Re: Sampras - AUSSIE OPEN
Brawn, Sweat and Tears
By ROBIN FINN
January 24, 1995 MELBOURNE, Australia-Long before he won this tortured passion play that masqueraded as a quarter- final match at the Australian Open, Pete Sampras, the event's defending champion and the world's No. 1 player, had already done the unthinkable. He broke down in tears under the spotlight on stadium court. And the instant this 3-hour-58- minute tear-jerker ended in a 67 (47), 67 (37), 63, 64, 63 post-midnight comeback against the ninth-seeded Jim Courier, the traditionally stoic Sampras was again overcome by sobs.
"I think we were both just playing our hearts out," said Courier, who suspected that his opponent's uncharacteristic histrionics might have something to do with his unease over going on with a title defense while his coach had been sent back to the United States for further treatment of a serious heart ailment.
Long before Sampras had resurrected himself from the ultimate in Grand Slam predicaments -a two-sets-tonone deficit-for the second match in a row, his opponent was coping in secret with a body-racking case of leg cramps. "I just physically gave out," said Courier, this Grand Slam event's champion in 1992 and 1993. "At 43 in the fifth, either one of us could have collapsed, but he was the one left standing. Pete's pretty determined, and certainly at a Grand Slam he's going to do whatever's in his power to win."
Sampras had worn himself into an emotional frazzle worrying about the health of his coach and best friend, Tim Gullikson, who spent the weekend undergoing tests in a private hospital after apparently suffering the latest in a series of strokes linked to a congenital heart ailment, which was first diagnosed in December.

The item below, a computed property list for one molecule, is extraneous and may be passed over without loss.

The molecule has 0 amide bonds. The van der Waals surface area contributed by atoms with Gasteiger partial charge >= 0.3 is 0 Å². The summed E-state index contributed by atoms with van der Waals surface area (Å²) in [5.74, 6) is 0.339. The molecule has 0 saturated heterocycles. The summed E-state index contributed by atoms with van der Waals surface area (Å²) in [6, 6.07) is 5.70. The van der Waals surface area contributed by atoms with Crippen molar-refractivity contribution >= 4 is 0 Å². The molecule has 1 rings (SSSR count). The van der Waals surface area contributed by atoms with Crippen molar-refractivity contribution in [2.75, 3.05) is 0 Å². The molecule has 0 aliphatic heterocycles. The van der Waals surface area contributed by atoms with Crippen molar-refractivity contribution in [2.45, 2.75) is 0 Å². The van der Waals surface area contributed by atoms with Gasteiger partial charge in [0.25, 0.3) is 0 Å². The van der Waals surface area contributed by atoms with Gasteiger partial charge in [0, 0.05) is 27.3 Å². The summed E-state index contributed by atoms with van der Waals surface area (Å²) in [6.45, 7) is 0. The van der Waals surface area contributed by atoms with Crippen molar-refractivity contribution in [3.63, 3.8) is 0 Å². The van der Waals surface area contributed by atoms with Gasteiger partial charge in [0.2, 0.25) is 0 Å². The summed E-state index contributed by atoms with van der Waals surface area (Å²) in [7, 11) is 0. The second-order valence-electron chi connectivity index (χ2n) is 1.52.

Sampras was unable to talk about his crying jag, which began after he held serve in the opening game of the final set and then resumed intermittently throughout the set. "Hopefully I can recover from this whole experience," said Sampras, whose composure had reached the cracking point even before a spectator incited him to "win this one" for his coach. "I was really happy that I fought back; I didn't quit," said Sampras, who hurled 23 aces at Courier, two of them between sobs as he took a 21 lead in the final set.
It wasn't until Sampras took his first lead of the match by holding serve to start the fifth set that his emotions floored him. He sat down for the change-over and, with his shoulders heaving and his face buried in his towel, he burst into uncontrollable tears. He struggled through the next two games, then called the trainer over to help talk him through his distress.
Sampras had appeared on the verge of giving up the match, but instead he soldiered on, broke Courier in the eighth game, and converted his first match point when Courier's forehand return soared long. Up at the net, Sampras apologized to Courier and embraced him; Courier had, after all, been part of a group that, on the eve of this match, shared dinner with Gullikson before he flew home. Gullikson learned the results of the match while changing planes in Los Angeles en route to a doctor's appointment in Chicago.
Pete Sampras defeated Michael Chang in the semifinals and lost to Andre Agassi in the final (see Jan. 29). Tim Gullikson died of brain cancer in May 1996 at Wheaton, Ill. He was 44.
Last edited by angiel : 04-16-2005 at 06:57 PM.